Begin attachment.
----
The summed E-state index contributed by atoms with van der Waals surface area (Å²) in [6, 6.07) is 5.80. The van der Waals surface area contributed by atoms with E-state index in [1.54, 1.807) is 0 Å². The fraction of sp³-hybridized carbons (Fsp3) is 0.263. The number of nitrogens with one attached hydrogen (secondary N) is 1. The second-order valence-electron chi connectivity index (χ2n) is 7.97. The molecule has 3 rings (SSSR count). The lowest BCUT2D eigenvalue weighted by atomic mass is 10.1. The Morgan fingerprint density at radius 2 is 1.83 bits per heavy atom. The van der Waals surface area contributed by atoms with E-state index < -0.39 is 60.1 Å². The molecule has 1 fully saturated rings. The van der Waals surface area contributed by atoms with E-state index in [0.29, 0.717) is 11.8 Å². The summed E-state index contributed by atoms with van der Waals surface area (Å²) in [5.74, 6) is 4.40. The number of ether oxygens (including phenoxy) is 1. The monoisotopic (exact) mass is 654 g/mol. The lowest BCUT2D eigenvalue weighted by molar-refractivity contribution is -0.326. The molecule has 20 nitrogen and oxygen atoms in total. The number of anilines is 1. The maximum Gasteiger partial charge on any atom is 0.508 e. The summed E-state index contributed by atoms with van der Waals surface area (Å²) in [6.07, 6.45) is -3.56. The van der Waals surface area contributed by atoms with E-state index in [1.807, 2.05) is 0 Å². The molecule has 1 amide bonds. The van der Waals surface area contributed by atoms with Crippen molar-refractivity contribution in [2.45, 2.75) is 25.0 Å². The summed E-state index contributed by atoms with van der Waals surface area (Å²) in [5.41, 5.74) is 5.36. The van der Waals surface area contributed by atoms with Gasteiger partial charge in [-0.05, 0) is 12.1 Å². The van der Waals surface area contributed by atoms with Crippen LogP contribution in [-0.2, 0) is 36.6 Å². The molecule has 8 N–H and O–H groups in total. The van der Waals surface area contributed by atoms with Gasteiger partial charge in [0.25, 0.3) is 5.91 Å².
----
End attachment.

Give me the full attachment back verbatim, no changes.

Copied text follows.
The summed E-state index contributed by atoms with van der Waals surface area (Å²) in [6, 6.07) is 5.80. The van der Waals surface area contributed by atoms with E-state index in [1.54, 1.807) is 0 Å². The fraction of sp³-hybridized carbons (Fsp3) is 0.263. The number of nitrogens with one attached hydrogen (secondary N) is 1. The second-order valence-electron chi connectivity index (χ2n) is 7.97. The molecule has 3 rings (SSSR count). The lowest BCUT2D eigenvalue weighted by atomic mass is 10.1. The Morgan fingerprint density at radius 2 is 1.83 bits per heavy atom. The van der Waals surface area contributed by atoms with E-state index < -0.39 is 60.1 Å². The molecule has 1 fully saturated rings. The van der Waals surface area contributed by atoms with E-state index in [0.29, 0.717) is 11.8 Å². The summed E-state index contributed by atoms with van der Waals surface area (Å²) in [5.74, 6) is 4.40. The number of ether oxygens (including phenoxy) is 1. The monoisotopic (exact) mass is 654 g/mol. The lowest BCUT2D eigenvalue weighted by molar-refractivity contribution is -0.326. The molecule has 20 nitrogen and oxygen atoms in total. The number of anilines is 1. The maximum Gasteiger partial charge on any atom is 0.508 e. The summed E-state index contributed by atoms with van der Waals surface area (Å²) in [6.07, 6.45) is -3.56. The van der Waals surface area contributed by atoms with E-state index in [1.807, 2.05) is 0 Å². The molecule has 1 amide bonds. The van der Waals surface area contributed by atoms with Crippen molar-refractivity contribution in [2.45, 2.75) is 25.0 Å². The summed E-state index contributed by atoms with van der Waals surface area (Å²) in [5.41, 5.74) is 5.36. The van der Waals surface area contributed by atoms with Gasteiger partial charge in [-0.05, 0) is 12.1 Å². The van der Waals surface area contributed by atoms with Crippen LogP contribution in [-0.2, 0) is 36.6 Å². The molecule has 8 N–H and O–H groups in total. The van der Waals surface area contributed by atoms with Gasteiger partial charge in [0.25, 0.3) is 5.91 Å².